That Jesus Christ is beautiful is perhaps obvious if we consider His divinity, for God is supereminently beautiful. Indeed, God is the source and cause of all beautiful things. But how often do we contemplate the human beauty of Christ? Our good friend, St. Thomas Aquinas, can aid us in this endeavor. In his commentary on Psalm 44 (45), St. Thomas explains different ways in which Christ is beautiful. In addition to pointing to Christ’s divinity, the Angelic Doctor gives three reasons that the man Jesus is beautiful. Our Lord is beautiful first of all in virtue of justice and truth. As John 1:14 says, He is full of grace and truth. In short, we need not limit Jesus’s beauty to His divinity; Jesus also has a fullness of grace in His human soul, whereas we have grace as from an overflowing and participation in His. The second aspect St. Thomas mentions is Jesus’s honorable way of life. He becomes the beautiful and perfect pattern of life that we ought to follow.
The last aspect St. Thomas mentions is bodily beauty. He thinks that this too existed in Christ. And this is where things get interesting. St. Thomas appeals to the Song of Songs: “Behold you are fair, my beloved.” This is a profound way of seeing in the Old Testament a sign and figure of Christ. But isn’t it in tension with texts like Isaiah 53:2, which describe God’s messianic servant as ugly? “We have seen that there is in him no beauty or comeliness.” Furthermore, Jesus desired to be poor for our sake. Just consider Philippians 2, in which the Apostle speaks about Jesus being in the form of God such that He didn’t count equality with God a thing to be grasped but emptied Himself, taking on the form of a slave or servant. We know how Jesus preached about the dangers of wealth and opulence. This should apply to bodily beauty too, since the Christian is supposed to cast these things aside for the sake of higher goods. How does St. Thomas respond to this? He says that Christ did not have absolutely supreme bodily beauty, since this was in no way required for His saving mission and in fact may have hindered it in some manner. Instead, St. Thomas thinks that Christ had the highest bodily beauty which was appropriate for His state. He may have had some awe-inspiring features and a certain grace about Him, but things like golden hair and “ruddiness,” as St. Thomas puts it, a flush, red face, would not have suited Him. He follows St. Augustine in speculating that something divine would have shone in Christ’s human face.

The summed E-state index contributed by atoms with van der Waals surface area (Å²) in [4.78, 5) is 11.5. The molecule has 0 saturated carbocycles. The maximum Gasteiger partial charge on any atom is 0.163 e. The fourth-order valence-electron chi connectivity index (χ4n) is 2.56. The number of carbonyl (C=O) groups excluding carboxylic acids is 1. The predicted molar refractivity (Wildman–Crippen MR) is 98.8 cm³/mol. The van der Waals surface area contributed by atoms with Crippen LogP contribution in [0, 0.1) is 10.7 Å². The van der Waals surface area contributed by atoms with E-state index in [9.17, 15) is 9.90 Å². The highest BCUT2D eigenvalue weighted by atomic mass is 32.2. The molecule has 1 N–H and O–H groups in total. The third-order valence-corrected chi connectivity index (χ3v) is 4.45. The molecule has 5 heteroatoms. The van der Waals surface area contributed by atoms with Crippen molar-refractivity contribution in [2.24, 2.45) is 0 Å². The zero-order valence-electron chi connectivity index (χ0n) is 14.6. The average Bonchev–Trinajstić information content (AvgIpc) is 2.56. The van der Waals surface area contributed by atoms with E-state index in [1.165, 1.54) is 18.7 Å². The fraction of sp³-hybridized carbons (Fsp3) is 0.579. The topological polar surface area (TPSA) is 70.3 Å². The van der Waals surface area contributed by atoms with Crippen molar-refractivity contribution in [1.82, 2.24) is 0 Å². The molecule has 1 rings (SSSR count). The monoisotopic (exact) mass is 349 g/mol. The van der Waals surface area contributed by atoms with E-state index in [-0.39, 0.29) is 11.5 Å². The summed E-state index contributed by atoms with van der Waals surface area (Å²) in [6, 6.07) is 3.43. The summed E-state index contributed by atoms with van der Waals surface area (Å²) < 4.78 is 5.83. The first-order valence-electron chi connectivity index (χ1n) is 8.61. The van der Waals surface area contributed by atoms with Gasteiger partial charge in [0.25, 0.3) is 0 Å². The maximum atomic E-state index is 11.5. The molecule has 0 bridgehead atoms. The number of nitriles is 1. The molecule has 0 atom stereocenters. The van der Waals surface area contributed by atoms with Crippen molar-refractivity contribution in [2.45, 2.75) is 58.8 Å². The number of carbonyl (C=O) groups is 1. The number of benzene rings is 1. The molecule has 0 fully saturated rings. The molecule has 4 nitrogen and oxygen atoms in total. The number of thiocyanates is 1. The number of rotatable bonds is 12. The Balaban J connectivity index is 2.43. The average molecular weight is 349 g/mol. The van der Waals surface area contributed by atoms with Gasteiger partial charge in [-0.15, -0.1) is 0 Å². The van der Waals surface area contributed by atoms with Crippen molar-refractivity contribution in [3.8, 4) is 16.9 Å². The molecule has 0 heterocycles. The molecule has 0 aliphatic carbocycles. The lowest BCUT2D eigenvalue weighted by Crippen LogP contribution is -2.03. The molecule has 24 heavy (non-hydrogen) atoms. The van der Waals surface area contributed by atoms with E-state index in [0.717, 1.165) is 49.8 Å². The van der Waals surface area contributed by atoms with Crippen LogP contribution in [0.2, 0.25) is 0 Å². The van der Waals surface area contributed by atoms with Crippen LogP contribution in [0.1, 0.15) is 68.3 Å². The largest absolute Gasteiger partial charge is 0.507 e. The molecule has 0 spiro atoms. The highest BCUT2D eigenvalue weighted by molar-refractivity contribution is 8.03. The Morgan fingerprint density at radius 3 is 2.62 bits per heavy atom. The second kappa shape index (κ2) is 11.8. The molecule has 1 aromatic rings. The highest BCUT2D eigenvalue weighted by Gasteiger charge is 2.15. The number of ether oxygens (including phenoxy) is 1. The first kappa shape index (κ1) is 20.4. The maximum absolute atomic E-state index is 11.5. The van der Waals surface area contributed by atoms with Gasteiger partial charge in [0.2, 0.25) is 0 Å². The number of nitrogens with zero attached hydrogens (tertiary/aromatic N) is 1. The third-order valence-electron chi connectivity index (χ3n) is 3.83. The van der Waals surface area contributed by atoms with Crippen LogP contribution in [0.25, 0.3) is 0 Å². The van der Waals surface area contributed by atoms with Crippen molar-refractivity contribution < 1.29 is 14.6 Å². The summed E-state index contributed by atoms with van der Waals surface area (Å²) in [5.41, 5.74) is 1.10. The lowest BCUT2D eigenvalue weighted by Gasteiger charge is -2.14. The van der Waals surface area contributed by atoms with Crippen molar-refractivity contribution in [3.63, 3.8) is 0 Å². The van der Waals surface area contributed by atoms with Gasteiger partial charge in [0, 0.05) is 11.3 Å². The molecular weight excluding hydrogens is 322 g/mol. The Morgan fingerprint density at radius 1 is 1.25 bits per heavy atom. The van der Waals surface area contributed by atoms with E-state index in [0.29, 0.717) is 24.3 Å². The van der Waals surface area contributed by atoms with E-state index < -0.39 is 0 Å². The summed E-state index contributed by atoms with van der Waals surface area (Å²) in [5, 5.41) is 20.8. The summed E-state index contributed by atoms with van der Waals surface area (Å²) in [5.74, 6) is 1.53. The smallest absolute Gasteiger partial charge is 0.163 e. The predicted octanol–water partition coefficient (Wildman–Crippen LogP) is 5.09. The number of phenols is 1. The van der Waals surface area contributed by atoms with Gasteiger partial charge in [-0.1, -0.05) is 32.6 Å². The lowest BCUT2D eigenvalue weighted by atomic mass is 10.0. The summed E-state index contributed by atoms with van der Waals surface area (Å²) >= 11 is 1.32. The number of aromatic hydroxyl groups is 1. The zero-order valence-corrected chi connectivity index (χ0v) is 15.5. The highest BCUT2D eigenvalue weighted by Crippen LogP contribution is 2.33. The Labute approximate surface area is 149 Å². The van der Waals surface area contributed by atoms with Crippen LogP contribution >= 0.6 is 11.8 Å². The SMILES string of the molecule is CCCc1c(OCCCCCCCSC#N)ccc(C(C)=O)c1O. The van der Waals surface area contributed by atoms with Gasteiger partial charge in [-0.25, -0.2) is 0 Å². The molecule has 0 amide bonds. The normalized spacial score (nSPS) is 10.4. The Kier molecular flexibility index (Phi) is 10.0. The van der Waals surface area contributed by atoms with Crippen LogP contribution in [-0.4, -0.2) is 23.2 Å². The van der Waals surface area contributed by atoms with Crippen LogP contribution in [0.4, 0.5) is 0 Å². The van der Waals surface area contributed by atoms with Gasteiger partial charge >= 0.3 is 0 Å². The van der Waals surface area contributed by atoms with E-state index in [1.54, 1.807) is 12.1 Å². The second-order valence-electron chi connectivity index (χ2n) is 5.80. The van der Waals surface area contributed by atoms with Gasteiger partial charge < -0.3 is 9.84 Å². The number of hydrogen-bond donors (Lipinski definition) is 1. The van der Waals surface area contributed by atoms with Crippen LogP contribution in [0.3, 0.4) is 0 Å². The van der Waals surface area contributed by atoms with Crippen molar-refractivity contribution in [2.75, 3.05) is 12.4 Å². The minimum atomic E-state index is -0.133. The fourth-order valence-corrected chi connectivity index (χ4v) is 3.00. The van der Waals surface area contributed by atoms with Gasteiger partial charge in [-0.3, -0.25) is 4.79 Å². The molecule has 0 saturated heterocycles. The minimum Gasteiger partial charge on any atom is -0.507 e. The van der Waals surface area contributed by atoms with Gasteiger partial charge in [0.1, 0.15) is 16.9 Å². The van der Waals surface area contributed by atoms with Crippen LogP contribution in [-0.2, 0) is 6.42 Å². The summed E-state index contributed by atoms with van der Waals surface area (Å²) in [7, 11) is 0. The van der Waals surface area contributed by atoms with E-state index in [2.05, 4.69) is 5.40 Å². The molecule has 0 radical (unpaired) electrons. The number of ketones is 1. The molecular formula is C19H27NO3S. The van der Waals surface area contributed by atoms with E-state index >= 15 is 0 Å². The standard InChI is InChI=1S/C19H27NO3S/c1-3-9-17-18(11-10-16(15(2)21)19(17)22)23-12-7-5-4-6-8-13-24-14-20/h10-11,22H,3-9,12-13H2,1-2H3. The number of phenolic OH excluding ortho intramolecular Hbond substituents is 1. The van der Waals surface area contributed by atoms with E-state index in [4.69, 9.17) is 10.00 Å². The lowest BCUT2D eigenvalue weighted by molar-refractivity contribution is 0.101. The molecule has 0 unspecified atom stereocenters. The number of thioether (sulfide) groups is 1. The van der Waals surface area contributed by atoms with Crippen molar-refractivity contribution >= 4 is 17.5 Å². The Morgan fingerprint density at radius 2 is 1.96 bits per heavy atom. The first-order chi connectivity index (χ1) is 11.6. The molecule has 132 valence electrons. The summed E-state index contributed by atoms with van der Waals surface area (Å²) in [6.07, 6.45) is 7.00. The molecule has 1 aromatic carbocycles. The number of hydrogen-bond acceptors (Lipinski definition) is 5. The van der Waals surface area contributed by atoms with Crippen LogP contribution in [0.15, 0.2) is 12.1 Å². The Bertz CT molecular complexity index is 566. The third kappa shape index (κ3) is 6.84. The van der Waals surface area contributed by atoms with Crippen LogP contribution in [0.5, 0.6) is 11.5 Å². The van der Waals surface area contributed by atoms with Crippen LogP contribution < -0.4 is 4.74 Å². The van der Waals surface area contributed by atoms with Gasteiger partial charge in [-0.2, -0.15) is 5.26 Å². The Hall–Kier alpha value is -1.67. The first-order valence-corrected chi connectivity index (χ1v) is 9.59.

We have, then, a dramatic interplay between beauty and ugliness in Christ, especially when we consider His passion and death. After all, it was to Jesus's passion and death that the prophet Isaiah was pointing when He said that the Suffering Servant had no beauty or comeliness. God's servant was said to be a man weighed down by sorrows and afflicted. The suffering of Christ, at least on the surface, is a supremely ugly thing. It is no wonder that people turned their heads from Him. The death of Christ, at least at first blush, is a dishonorable and horrible reality. Crucifixion was perhaps the most brutal death one could experience in the ancient world; indeed, the Romans designed it to be such. And yet, from the ugliness inherent in the paschal mystery comes the unsurpassable beauty of our redemption. The Cross for the Christian is the ultimate sign of contradiction, just as the one on the Cross had been such a sign His whole public ministry. It is for the Christian the most beautiful object, since from the bloody Cross comes the cleansing power of grace and salvation. It is through the ugliness of the Cross that we are brought to the beauty that alone can save.
I think it’s beautiful how the very reason of the death of Christ is an inspiring act of love for humanity, and such love expressed in the faith with which Jesus accepted (even though he knew he would suffer greatly).
Thanks for your comment, Luis! I agree. Jesus shows His love for us fully on the Cross. Hopefully this inspires us to love Him in return.